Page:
28
Testing Your Response Plan
  • Knowledge must come through action you can have
    no test which is not fanciful, save by trial.
  • Sophocles, Trachinae

29
Simulation
  • Simulations give the best possible test of a plan
  • They are resource-intensive and require
    substantial planning and coordination.
  • Example City of Stamford, CT
  • http//www.youtube.com/watch?vpmPYh7637g0
  • (15 minute video)

30
Table Testing
  • Sample table test Pandemic
  • Participants assigned a role to play for the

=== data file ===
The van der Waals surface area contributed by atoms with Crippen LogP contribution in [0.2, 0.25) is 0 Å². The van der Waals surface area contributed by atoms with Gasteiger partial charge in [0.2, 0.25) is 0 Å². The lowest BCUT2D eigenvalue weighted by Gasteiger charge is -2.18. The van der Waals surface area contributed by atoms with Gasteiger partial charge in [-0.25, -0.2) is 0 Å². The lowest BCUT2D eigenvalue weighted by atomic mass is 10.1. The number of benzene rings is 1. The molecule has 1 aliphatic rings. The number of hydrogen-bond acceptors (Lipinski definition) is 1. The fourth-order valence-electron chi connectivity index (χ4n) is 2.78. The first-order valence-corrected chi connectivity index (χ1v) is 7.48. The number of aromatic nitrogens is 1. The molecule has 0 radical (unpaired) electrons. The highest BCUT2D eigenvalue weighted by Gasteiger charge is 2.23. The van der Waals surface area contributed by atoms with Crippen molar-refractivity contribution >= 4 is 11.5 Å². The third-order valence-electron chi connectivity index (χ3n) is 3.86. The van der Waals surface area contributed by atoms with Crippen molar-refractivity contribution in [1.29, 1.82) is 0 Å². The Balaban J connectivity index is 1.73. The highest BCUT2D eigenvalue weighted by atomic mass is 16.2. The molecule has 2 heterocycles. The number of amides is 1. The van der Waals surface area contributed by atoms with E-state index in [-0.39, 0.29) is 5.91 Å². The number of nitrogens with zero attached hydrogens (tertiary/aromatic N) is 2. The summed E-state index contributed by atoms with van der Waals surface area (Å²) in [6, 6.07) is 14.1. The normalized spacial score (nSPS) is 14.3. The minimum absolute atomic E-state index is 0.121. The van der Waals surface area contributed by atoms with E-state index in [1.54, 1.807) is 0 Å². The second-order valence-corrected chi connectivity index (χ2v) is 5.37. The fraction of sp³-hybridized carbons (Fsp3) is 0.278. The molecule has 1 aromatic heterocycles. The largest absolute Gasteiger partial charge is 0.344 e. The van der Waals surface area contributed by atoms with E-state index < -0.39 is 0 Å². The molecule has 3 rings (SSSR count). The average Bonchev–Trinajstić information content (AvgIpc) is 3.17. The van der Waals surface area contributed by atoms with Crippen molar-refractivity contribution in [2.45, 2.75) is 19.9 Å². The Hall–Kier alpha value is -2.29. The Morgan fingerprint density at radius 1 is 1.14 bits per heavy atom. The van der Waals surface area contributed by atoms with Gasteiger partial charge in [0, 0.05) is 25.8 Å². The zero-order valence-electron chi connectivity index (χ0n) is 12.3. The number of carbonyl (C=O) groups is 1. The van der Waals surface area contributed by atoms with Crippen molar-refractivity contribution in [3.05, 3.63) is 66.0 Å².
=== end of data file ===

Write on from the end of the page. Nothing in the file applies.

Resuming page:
duration of the drill effectiveness dependent
    upon accurate portrayal or the role
  • Minimally invasive on normal operations

Healthy
Out
Sick
31
Debrief and Plan Revision
  • Document, document, document
  • What worked? What didnt work?
  • What tasks were people unable to accomplish?
    Why?
  • Did personnel transfers work smoothly?
  • Were there any unexpected information technology
    obstacles?
  • Were any miracles needed to continue
    operations?
  • If so, these must be resolved!

32
General Resources
  • FEMA
  • http//training.fema.gov/emiweb/IS/crslist.asp
  • UC Davis Emergency management
  • http//safetyservices.ucdavis.edu/emergencymgmt/
  • CSU Internal Audit
  • http//www.calstate.edu/audit/Audit_Reports/dep/
  • World Health Organization (Pandemic)
  • http//www.who.int/csr/disease/avian_influenza/en/